The Cango Caves
The Cango Caves are a series of dripstone caverns that open into vast halls of towering stalagmite formations with names like ‘the bridal couple’, ‘glass flower fantasy’, ‘weird cango candle’ and ‘the hanging shawl’.
WHERE?Oudtshoorn, Karoo, Western Cape
Almost 30 kilometres outside of Outshoorn in the Klein Karoo, and certainly one of the main reasons for placing this little town on your itinerary, other than the prospect of riding an ostrich, lie the Cango Caves, some of the biggest stalagmite formations in the world set in Precambrian (a time about 4500 million years ago) limestone.
Not all of the caves are open to the public – there is more than one section to the caves that took millions of years to form one of the world’s great natural wonders – but the main sections are available for amazing exploratory subterranean walks that include fumbling around on all fours in an effort to see all that is viewable.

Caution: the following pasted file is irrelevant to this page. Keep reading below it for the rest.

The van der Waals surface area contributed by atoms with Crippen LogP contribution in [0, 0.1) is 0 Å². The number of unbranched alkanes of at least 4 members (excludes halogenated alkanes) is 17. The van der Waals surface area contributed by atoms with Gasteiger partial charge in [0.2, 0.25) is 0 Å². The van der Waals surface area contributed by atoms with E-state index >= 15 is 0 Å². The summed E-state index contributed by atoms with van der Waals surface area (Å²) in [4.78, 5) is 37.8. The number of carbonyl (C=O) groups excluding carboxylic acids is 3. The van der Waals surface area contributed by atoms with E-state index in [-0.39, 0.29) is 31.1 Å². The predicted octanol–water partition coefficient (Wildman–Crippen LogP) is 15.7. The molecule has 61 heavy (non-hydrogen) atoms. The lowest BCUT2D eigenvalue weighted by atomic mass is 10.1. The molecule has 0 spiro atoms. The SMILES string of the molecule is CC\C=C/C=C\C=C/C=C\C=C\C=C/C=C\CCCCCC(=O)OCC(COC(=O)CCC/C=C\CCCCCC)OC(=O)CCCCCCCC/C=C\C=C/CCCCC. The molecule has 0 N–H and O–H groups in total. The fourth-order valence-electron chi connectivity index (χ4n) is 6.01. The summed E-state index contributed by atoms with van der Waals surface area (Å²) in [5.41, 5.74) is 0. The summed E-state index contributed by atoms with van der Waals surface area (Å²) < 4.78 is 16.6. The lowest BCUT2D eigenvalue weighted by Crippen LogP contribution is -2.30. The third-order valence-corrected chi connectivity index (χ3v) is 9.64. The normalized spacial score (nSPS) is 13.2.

In totality, the extensive system of tunnels and chambers in the Cango Caves stretch for over 4 kilometres, but the section open to visitors, about a quarter of this, takes place as part of supervised tours, including an ‘adventure tour’, which takes about an hour and a half.
The main chambers in the Cango Caves, called Cango 1, contain countless dripstone formations, and Van Zyl’s hall – named after its discoverer – is simply breathtaking it is so huge.
Cleopatra’s Needle, which stands 9 metres high and is at least 150 000 years old, is one of the main attractions at the Cango Caves, but the beautiful dark grey roof, with its smoothly sculptured hollows and pendants, comes a close second.